The Kumortuli district of Kolkata (previously known as Calcutta), India, is famous for manufacturing clay gods and goddesses for Indian festivals. The district is large and houses multiple workshops where clay figures, decorative motifs, and platforms to transport finished clay idols. Villagers in towns throughout the region carry these painted gods and goddesses through the streets on their shoulders during festival days of the year, depositing the clay figures back in the Hooghly River at the end of their procession, where the clay figures and ornamentation dissolve back into river silt.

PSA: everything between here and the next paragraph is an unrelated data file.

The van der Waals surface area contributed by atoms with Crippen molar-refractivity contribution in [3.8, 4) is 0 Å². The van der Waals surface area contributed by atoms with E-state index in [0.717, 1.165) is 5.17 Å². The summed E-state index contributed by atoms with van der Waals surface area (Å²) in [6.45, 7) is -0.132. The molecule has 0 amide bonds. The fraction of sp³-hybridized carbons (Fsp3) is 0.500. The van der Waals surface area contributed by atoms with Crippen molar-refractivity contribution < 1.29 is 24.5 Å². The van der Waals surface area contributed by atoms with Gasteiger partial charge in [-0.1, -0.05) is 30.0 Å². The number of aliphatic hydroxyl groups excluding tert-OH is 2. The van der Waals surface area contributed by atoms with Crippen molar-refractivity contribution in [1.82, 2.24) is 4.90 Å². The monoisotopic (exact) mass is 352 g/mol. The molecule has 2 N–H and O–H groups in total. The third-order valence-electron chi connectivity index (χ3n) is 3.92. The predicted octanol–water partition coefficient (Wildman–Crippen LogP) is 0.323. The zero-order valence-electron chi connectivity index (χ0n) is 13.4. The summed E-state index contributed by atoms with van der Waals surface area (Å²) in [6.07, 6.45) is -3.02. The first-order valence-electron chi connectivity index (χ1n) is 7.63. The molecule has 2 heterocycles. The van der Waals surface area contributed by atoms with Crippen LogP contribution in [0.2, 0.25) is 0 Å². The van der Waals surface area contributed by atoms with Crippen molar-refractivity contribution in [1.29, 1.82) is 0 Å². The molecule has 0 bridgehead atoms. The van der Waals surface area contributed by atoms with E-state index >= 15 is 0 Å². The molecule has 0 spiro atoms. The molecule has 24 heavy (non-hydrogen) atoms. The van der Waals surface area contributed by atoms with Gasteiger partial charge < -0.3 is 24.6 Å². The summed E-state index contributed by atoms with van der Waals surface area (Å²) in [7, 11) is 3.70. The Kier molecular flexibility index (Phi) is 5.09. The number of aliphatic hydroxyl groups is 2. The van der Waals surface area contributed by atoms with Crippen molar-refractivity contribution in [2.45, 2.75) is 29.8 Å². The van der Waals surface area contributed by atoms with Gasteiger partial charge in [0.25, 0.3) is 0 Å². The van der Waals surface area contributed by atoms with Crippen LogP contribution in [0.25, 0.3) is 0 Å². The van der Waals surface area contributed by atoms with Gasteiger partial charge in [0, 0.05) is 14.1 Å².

I spent a day wandering through the alleyways and workshops several years ago. The level of craftsmanship first catches your attention. Large numbers of workers dredge up grey clay from the Hooghly River and sell it to workshops specializing in decorative motifs (see image below left) to figurative works (below right).
Another impressive aspect of Kumortuli is the expanse of manufacturing piecework. This district sprawls. Beautiful medieval-like workshops scatter the side roads and alleyways. Wander into any one at will, the workshops are open and welcoming to curious strangers. This is assembly-line construction, presumably on a commission basis. Workshops specialize in very specific elements (platform construction, decoration, figure construction, figure painting, assembly, etc) required for the overall finished piece.